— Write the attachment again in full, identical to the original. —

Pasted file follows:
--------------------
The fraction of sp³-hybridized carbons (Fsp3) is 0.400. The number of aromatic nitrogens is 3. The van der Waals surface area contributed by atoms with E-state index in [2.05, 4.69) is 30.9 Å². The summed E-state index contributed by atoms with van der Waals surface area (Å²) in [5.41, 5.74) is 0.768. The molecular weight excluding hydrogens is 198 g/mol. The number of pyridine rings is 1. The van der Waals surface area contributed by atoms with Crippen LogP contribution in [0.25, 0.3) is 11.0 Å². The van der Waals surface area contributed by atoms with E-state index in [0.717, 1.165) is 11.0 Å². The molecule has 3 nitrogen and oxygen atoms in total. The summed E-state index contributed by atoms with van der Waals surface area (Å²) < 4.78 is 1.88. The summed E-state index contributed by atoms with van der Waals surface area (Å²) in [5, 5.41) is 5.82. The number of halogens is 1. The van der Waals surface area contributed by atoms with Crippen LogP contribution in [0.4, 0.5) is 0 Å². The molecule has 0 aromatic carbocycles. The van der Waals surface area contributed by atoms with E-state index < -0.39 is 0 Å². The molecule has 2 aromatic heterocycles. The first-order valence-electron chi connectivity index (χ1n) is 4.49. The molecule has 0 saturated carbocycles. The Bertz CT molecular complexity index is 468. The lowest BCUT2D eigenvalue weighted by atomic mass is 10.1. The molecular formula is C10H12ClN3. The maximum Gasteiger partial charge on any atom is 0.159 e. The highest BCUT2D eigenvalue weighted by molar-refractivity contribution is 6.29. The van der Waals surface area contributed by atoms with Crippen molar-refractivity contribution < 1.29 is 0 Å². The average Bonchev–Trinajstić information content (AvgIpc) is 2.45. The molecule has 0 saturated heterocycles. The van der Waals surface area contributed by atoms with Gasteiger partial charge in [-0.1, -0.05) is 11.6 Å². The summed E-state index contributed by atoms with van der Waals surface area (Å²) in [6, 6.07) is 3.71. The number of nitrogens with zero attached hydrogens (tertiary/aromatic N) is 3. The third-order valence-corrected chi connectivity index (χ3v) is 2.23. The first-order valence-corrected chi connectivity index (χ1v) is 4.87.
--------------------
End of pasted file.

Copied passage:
The fraction of sp³-hybridized carbons (Fsp3) is 0.400. The number of aromatic nitrogens is 3. The van der Waals surface area contributed by atoms with E-state index in [2.05, 4.69) is 30.9 Å². The summed E-state index contributed by atoms with van der Waals surface area (Å²) in [5.41, 5.74) is 0.768. The molecular weight excluding hydrogens is 198 g/mol. The number of pyridine rings is 1. The van der Waals surface area contributed by atoms with Crippen LogP contribution in [0.25, 0.3) is 11.0 Å². The van der Waals surface area contributed by atoms with E-state index in [0.717, 1.165) is 11.0 Å². The molecule has 3 nitrogen and oxygen atoms in total. The summed E-state index contributed by atoms with van der Waals surface area (Å²) < 4.78 is 1.88. The summed E-state index contributed by atoms with van der Waals surface area (Å²) in [5, 5.41) is 5.82. The number of halogens is 1. The van der Waals surface area contributed by atoms with Crippen LogP contribution in [0.4, 0.5) is 0 Å². The molecule has 0 aromatic carbocycles. The van der Waals surface area contributed by atoms with E-state index < -0.39 is 0 Å². The molecule has 2 aromatic heterocycles. The first-order valence-electron chi connectivity index (χ1n) is 4.49. The molecule has 0 saturated carbocycles. The Bertz CT molecular complexity index is 468. The lowest BCUT2D eigenvalue weighted by atomic mass is 10.1. The molecular formula is C10H12ClN3. The maximum Gasteiger partial charge on any atom is 0.159 e. The highest BCUT2D eigenvalue weighted by molar-refractivity contribution is 6.29. The van der Waals surface area contributed by atoms with Crippen molar-refractivity contribution < 1.29 is 0 Å². The average Bonchev–Trinajstić information content (AvgIpc) is 2.45. The molecule has 0 saturated heterocycles. The van der Waals surface area contributed by atoms with Gasteiger partial charge in [-0.1, -0.05) is 11.6 Å². The summed E-state index contributed by atoms with van der Waals surface area (Å²) in [6, 6.07) is 3.71. The number of nitrogens with zero attached hydrogens (tertiary/aromatic N) is 3. The third-order valence-corrected chi connectivity index (χ3v) is 2.23. The first-order valence-corrected chi connectivity index (χ1v) is 4.87.